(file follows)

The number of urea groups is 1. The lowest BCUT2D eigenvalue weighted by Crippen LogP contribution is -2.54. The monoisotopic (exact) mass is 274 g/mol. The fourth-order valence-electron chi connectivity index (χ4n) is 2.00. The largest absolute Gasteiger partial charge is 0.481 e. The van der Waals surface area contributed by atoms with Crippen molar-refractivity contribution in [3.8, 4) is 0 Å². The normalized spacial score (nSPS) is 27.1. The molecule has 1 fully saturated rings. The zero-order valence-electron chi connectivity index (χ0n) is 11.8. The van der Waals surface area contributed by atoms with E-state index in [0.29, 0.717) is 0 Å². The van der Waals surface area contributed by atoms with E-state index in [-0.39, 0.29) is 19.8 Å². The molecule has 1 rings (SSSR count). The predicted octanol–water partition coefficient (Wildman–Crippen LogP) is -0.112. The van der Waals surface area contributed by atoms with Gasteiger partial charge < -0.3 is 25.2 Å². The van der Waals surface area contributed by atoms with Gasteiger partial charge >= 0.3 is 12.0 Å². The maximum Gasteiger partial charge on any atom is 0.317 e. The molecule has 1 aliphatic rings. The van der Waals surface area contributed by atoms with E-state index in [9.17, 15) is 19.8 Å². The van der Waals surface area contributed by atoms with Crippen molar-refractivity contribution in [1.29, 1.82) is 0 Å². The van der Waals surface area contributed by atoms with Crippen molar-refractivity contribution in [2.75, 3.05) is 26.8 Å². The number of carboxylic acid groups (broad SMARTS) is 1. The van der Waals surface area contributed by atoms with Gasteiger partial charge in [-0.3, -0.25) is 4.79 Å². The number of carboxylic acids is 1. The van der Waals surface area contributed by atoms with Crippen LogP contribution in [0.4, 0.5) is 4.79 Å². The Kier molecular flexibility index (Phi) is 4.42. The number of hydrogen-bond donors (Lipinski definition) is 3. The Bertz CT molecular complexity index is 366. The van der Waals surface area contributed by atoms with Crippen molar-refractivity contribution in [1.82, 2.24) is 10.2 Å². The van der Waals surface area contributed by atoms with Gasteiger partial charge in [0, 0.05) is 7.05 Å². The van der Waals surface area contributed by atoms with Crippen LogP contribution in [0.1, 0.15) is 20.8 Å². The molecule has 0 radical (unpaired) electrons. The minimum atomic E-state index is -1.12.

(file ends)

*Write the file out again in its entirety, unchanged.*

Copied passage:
The number of urea groups is 1. The lowest BCUT2D eigenvalue weighted by Crippen LogP contribution is -2.54. The monoisotopic (exact) mass is 274 g/mol. The fourth-order valence-electron chi connectivity index (χ4n) is 2.00. The largest absolute Gasteiger partial charge is 0.481 e. The van der Waals surface area contributed by atoms with Crippen molar-refractivity contribution in [3.8, 4) is 0 Å². The normalized spacial score (nSPS) is 27.1. The molecule has 1 fully saturated rings. The zero-order valence-electron chi connectivity index (χ0n) is 11.8. The van der Waals surface area contributed by atoms with E-state index in [0.29, 0.717) is 0 Å². The van der Waals surface area contributed by atoms with E-state index in [-0.39, 0.29) is 19.8 Å². The molecule has 1 rings (SSSR count). The predicted octanol–water partition coefficient (Wildman–Crippen LogP) is -0.112. The van der Waals surface area contributed by atoms with Gasteiger partial charge < -0.3 is 25.2 Å². The van der Waals surface area contributed by atoms with Gasteiger partial charge >= 0.3 is 12.0 Å². The maximum Gasteiger partial charge on any atom is 0.317 e. The molecule has 1 aliphatic rings. The van der Waals surface area contributed by atoms with E-state index in [9.17, 15) is 19.8 Å². The van der Waals surface area contributed by atoms with Crippen molar-refractivity contribution in [1.29, 1.82) is 0 Å². The van der Waals surface area contributed by atoms with Crippen molar-refractivity contribution in [2.75, 3.05) is 26.8 Å². The number of carboxylic acid groups (broad SMARTS) is 1. The van der Waals surface area contributed by atoms with Gasteiger partial charge in [-0.3, -0.25) is 4.79 Å². The number of carboxylic acids is 1. The van der Waals surface area contributed by atoms with Crippen LogP contribution in [0.4, 0.5) is 4.79 Å². The Kier molecular flexibility index (Phi) is 4.42. The number of hydrogen-bond donors (Lipinski definition) is 3. The Bertz CT molecular complexity index is 366. The van der Waals surface area contributed by atoms with Crippen molar-refractivity contribution in [1.82, 2.24) is 10.2 Å². The van der Waals surface area contributed by atoms with Gasteiger partial charge in [0, 0.05) is 7.05 Å². The van der Waals surface area contributed by atoms with Crippen LogP contribution in [0.1, 0.15) is 20.8 Å². The molecule has 0 radical (unpaired) electrons. The minimum atomic E-state index is -1.12.